United States District Court, D. North Dakota
MEMORANDUM AND ORDER
WILLIAM G. YOUNG, JUDGE.
diversity suit asks this Court to construe two provisions of
a Directors & Officers liability insurance policy (the
“D&O Policy”) between Security National
Insurance Company (“Security National”) and
H.O.M.E., Inc. (“H.O.M.E.”), a closely-held
company incorporated under the laws of North Dakota. Security
National seeks declaratory relief stating it has no
obligation to pay for any costs or losses resulting from the
legal defense of H.O.M.E.'s President, Lauris Molbert, in
an unrelated suit brought against him by his three siblings.
Because the siblings allege their brother acted
simultaneously in covered and noncovered capacities, the
Court must determine as a threshold matter whether the
siblings' suit is covered under the policy, which limits
coverage to “insured persons acting solely in their
capacity as director [or] officer.” If the Court finds
coverage it must then decide whether the insurance company is
nevertheless exempted from coverage under the policy's
exception for suits brought by “any insured person in
any capacity.” Specifically, the Court must decide
whether the siblings' joint claims are excepted given
that one of the siblings is also an insured person under the
the language of the insurance policy is clear on its face,
Security National is entitled to judgment as matter of law.
For the reasons stated herein, the Court grants Security
National's motion for summary judgment and denies
H.O.M.E.'s motion for partial summary judgment.
Allegations in the Underlying Litigation Giving Rise to the
Molbert co-founded H.O.M.E., the parent corporation of
Northland Financial (the “Bank”) and Northland
Insurance Company. Mem. Defs.' Supp. Mot. Partial Summ.
J. (“Defs.' Mem.”) 2, ECF No. 20; Mem. Supp.
Pl.'s Mot. Summ. J. (“Pl.'s Mem.”) 3, ECF
No. 25. During the 1990s, he began to transfer some of his
shares in H.O.M.E., via a stock purchase agreement, to his
four children: Lauris Molbert (“Lauris”), Kristi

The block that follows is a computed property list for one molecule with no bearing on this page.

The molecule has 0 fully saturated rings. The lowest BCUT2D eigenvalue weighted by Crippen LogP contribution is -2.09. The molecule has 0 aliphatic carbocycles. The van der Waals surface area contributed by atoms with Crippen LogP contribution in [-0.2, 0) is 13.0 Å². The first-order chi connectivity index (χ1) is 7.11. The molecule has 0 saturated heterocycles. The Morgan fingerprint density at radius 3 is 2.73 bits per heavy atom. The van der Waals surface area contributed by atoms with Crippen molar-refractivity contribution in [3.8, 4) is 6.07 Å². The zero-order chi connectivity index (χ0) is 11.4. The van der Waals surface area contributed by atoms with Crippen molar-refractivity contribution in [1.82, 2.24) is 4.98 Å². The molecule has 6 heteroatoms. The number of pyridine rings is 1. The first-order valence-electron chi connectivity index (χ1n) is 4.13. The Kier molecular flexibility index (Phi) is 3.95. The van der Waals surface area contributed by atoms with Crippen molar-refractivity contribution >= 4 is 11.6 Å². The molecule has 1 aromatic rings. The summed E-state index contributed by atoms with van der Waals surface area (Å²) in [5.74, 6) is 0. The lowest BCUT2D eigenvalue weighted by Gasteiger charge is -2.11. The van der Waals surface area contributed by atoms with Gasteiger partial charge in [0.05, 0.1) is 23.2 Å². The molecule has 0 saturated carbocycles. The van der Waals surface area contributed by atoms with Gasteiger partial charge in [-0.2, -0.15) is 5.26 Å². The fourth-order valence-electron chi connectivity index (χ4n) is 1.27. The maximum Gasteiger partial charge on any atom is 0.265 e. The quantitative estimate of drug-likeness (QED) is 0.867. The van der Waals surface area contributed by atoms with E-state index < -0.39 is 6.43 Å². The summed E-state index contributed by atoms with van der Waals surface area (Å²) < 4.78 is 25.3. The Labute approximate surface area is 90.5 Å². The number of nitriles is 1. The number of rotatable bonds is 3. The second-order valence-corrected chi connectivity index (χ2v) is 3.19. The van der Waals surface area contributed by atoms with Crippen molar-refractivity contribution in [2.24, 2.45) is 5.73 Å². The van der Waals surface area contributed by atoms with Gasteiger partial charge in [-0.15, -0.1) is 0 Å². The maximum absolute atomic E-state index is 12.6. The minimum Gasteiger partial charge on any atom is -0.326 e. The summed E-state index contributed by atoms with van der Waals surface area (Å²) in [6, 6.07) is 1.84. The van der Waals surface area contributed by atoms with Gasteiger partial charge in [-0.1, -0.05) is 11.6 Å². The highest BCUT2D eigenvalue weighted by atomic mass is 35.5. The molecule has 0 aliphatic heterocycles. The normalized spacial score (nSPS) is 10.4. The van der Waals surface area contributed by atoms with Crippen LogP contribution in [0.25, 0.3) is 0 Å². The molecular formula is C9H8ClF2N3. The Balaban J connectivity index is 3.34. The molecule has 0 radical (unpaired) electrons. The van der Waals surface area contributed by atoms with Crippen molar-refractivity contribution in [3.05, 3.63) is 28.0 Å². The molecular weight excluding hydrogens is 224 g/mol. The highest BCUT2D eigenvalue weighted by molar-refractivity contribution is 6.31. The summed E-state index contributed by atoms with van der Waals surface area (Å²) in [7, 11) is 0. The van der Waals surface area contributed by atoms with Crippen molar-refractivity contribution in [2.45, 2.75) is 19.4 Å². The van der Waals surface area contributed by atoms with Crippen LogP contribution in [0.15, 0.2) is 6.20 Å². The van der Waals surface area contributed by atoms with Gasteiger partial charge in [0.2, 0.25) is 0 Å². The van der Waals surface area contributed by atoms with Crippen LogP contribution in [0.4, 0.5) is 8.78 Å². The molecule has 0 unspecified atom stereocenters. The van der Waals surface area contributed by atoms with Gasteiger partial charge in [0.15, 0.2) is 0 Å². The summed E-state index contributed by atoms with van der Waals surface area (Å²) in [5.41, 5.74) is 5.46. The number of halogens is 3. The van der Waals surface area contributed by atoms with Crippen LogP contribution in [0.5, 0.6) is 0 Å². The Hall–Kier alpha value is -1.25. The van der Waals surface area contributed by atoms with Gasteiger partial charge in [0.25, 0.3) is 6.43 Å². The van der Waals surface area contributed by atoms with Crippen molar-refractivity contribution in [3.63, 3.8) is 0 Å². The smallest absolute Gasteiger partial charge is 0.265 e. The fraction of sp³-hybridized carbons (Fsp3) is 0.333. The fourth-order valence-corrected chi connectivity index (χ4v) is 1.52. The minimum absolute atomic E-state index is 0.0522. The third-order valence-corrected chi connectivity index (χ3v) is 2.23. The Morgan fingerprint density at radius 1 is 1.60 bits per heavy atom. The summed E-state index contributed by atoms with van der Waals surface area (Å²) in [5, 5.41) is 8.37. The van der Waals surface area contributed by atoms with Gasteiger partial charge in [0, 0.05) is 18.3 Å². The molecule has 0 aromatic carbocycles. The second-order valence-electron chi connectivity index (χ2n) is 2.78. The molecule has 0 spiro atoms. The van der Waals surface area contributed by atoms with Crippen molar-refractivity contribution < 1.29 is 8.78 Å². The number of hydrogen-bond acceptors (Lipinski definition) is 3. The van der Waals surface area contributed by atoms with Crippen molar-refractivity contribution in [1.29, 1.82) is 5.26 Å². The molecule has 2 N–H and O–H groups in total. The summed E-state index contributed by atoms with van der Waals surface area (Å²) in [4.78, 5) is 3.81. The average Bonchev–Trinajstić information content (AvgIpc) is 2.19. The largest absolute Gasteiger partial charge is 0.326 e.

Benz (“Kristi”), Karna Kornkven
(“Karna”), and Eric Molbert (“Eric”).
Pl.'s Mem. 3; Defs.' Mem. 4. For the past twenty
years, Lauris has served as President and a director of
H.O.M.E. Pl.'s Mem. 2; Defs.' Mem. 2. Lauris is a
licensed attorney in North Dakota and has provided legal
advice to the Bank as an independent contractor. Pl.'s
Mem. 3; H.O.M.E. Answer & Countercl. (“H.O.M.E.
Answer”) ¶ 16, ECF No. 6; Compl. ¶ 3; Lauris
Molbert Answer & Countercl. (“Molbert
Answer”) ¶ 16, ECF No. 8. In 2005, Kristi began
serving as a director at the Bank. Pl.'s Mem. 3; H.O.M.E.
Answer ¶ 4; Molbert Answer ¶ 4.
2015, Lauris sued Kristi, Karna, and Eric to enforce a
provision in the stock purchase agreement that would allow
him to exercise a call option and buy his siblings'
shares. Compl. Ex. A., ECF No. 1-1; Defs.' Mem. 4.
Kristi, Karna, and Eric jointly filed an answer in which they
alleged nine counterclaims against Lauris. Compl. Ex. B,
Answer & Countercl. (“Siblings'
Countercl.”) ECF No. 1-2; Defs.' Mem. 4. The
counterclaims form a single docket entry and make no
distinction between the counter-claimants. Siblings'
Countercl. 15-25; Pl.'s Mem. 5; Defs.' Mem. 4-5.
Specifically, the siblings alleged:
1. Fraud related to the stock purchase agreement.
Siblings' Countercl. 15.
2. Breach of fiduciary duty as a “shareholder, officer,
director, and controller of, and as an attorney representing